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What is the value of 0^0?

  1. Jul 13, 2004 #1
    what is the value of 0^0?
  2. jcsd
  3. Jul 13, 2004 #2


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    It's indeterminate, it depends on the way in which you "approach it"
    For example, consider the function f(x) defined on positive numbers:
    Approaching [tex]0^{0}[/tex] by evaluating f at ever closer x's, clearly indicates that:

    Now, consider the function g(x):

    Using g in the limiting procedure, yields [tex]0^{0}=1[/tex]

    That is [tex]0^{0}[/tex] "by itself" is indeterminate
  4. Jul 13, 2004 #3
    so it is a complex number?
  5. Jul 13, 2004 #4
    if x < 0?????????????????????????///
  6. Jul 13, 2004 #5
    You're not allowed to do that? Atleast not with the set of reals?

    As a consequence of one of the multiplication axioms, by definition.

    x^0 = 1
    iff x =/= 0

    there are websites devoted to the number zero and im sure somebody will quote one as usual :P
  7. Jul 13, 2004 #6
  8. Jul 13, 2004 #7
    So if x=0????????????
    What will do?
  9. Jul 13, 2004 #8
    it's not allowed.

    you'll be banished to astrology!

  10. Jul 13, 2004 #9
    So we can't calculate 0^0 like an limite
    So what should we do?
  11. Jul 13, 2004 #10
    why would you want to [tex]0^0[/tex] anyway?
    Last edited: Jul 13, 2004
  12. Jul 13, 2004 #11
    What do u mean Gasso?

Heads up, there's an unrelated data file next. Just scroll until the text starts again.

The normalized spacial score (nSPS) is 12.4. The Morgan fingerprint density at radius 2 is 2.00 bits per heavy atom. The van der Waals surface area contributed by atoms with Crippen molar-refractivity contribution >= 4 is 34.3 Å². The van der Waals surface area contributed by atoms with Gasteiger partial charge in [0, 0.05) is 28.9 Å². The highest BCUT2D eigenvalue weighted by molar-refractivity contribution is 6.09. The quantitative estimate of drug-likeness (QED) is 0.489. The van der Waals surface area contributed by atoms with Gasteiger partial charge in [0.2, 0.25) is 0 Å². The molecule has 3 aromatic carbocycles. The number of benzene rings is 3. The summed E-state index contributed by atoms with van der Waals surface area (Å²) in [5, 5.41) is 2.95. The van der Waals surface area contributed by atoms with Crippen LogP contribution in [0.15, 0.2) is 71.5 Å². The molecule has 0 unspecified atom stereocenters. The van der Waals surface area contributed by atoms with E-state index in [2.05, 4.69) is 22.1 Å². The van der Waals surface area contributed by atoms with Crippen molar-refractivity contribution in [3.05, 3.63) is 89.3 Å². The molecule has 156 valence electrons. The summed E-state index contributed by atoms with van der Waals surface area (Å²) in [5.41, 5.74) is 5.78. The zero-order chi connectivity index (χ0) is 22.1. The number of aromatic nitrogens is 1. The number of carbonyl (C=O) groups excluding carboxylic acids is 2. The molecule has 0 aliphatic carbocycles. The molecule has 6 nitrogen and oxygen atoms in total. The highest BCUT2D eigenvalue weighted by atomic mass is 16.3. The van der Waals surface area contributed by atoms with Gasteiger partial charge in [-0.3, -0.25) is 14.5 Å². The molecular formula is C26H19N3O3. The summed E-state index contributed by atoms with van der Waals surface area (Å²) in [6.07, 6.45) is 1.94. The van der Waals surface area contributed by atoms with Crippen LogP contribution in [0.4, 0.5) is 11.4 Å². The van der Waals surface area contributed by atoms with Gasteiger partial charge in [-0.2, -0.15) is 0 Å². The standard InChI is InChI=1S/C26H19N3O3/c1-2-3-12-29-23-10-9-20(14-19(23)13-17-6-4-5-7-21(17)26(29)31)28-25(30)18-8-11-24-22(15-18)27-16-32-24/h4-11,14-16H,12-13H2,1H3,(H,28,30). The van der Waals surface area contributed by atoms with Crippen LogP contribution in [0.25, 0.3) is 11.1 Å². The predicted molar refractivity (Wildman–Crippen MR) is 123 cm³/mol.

13. Jul 13, 2004 #12
    When I looked last time [tex]0^0[/tex] wasn't defined in maths so it cannot be calculated. It's somewhat similar to [tex]\frac{1}{0}[/tex]. It cannot be calculated, but if some function is approaching it it may converge to some nuber, but it depends on the function.
  14. Jul 13, 2004 #13
    It can calculate but using colex nombers like 1^n
  15. Jul 13, 2004 #14
    Then how much it is?? I'm very curious.
  16. Jul 13, 2004 #15
    What do u mean tomkeus?
  17. Jul 13, 2004 #16
    From my physics viewpoint zero is never zero but a small +/- dx , in this sense 0^0 also involves the non integer root of a negative number
  18. Jul 13, 2004 #17
    I just want to say that [tex]0^0[/tex] isn't real or complex valued like [tex]e^{i\phi}[/tex] or [tex]2^{15}[/tex]. It's indefinite value.
  19. Jul 13, 2004 #18
    No , i think that 0^0 has a value
  20. Jul 13, 2004 #19


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    No, Feynman, not in this universe. It has no specific value. Mathematicians call such objects indeterminate.

    - Warren
  21. Jul 13, 2004 #20

    matt grime

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    Why must it be defined, Feynman? Just because you can write it and think that it looks like it ought ot be a number doesn't mean it is actually such. log(x) can be defined for all real positive x, and if you're prepared to learn some complex analysis for complex non-zero x too, that doesn't mean log(0) is defined.
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